Researchers have uncovered a worm that’s designed to plant backdoors on QNAP network-attached storage (NAS) devices. The malware is distributed through the exploitation of the GNU Bash vulnerability known as ShellShock.
Cybercriminals started exploiting ShellShock to gain full access to the contents of NAS devices developed by Taiwan-based QNAP shortly after the existence of the vulnerability came to light. The vendor released updates to address the flaw in its product at the beginning of October, but because the patches are not easy to apply many systems remain vulnerable.
The SANS Institute reports that a worm is currently spreading among QNAP devices, which run an embedded Linux operating system, by exploiting the Bash vulnerability.
“The attack targets a QNAP CGI script, ‘/cgi-bin/authLogin.cgi’, a well known vector for Shellshock on QNAP devices,” Johannes Ullrich of the SANS Internet Storm Center wrote in a blog post. “This script is called during login, and reachable without authentication. The exploit is then used to launch a simple shell script that will download and execute a number of additional pieces of malware.”
One of the worm’s malicious components is designed for click fraud and it targets the online advertisement network JuiceADV.
The threat also sets up backdoors on infected devices by creating an SSH server on port 26, by adding a user (named “request“) with administrator privileges, and by copying some CGI scripts with backdoor functionality to the “cgi-bin” directory. The malware modifies the “autorun.sh” file in order to run the backdoors on reboot.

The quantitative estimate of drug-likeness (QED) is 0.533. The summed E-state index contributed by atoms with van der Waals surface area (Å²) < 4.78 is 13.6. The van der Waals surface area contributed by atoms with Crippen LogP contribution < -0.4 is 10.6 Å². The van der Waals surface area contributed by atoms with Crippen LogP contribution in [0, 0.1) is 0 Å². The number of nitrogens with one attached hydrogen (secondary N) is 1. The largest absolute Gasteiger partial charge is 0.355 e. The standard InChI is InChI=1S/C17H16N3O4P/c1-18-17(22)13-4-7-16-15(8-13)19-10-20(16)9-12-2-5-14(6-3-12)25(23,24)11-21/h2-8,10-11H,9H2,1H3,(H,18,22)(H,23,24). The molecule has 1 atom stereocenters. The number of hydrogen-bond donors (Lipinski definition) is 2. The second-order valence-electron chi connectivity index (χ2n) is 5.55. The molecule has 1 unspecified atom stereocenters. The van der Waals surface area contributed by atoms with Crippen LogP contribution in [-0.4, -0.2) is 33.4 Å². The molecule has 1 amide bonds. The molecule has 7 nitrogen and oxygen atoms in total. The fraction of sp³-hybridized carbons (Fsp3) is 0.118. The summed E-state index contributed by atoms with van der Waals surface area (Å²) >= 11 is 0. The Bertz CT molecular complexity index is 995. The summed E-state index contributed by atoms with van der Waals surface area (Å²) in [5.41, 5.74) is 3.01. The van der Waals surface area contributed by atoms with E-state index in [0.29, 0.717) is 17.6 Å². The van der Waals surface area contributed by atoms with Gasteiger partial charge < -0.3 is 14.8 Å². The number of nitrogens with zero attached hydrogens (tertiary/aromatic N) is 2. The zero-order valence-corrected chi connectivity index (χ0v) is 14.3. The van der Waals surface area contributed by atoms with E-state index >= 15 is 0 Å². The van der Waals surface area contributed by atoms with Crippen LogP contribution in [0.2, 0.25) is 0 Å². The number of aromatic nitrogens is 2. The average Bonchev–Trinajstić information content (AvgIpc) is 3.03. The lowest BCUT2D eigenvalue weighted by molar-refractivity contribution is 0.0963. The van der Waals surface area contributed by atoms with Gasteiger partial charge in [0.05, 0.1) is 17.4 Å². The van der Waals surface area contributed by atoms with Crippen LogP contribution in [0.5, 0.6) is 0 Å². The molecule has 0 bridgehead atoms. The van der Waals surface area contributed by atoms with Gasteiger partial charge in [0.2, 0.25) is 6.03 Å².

Researchers have also noticed that the worm sets the DNS server on the infected machine to 184.108.40.206, which is actually Google’s DNS server. It’s possible that the attackers do this in order to get a more reliable DNS server, since as Ullrich explains, QNAP devices sometime use internal DNS servers which aren’t fully recursive. By using this method, the attackers might also be trying to evade potential logging mechanisms.
The worm is dangerous because it abuses infected systems to look for other vulnerable devices on the network, Ullrich noted.
Interestingly, the malware also patches the ShellShock vulnerability on infected devices by downloading the applying the security updates from QNAP. Experts believe the threat does this to prevent additional exploitation.
NAS devices are also a tempting target for ransomware attacks. This summer, a piece of ransomware dubbed SynoLocker was used to infect Synology NAS servers by exploiting a vulnerability that was patched in December 2013.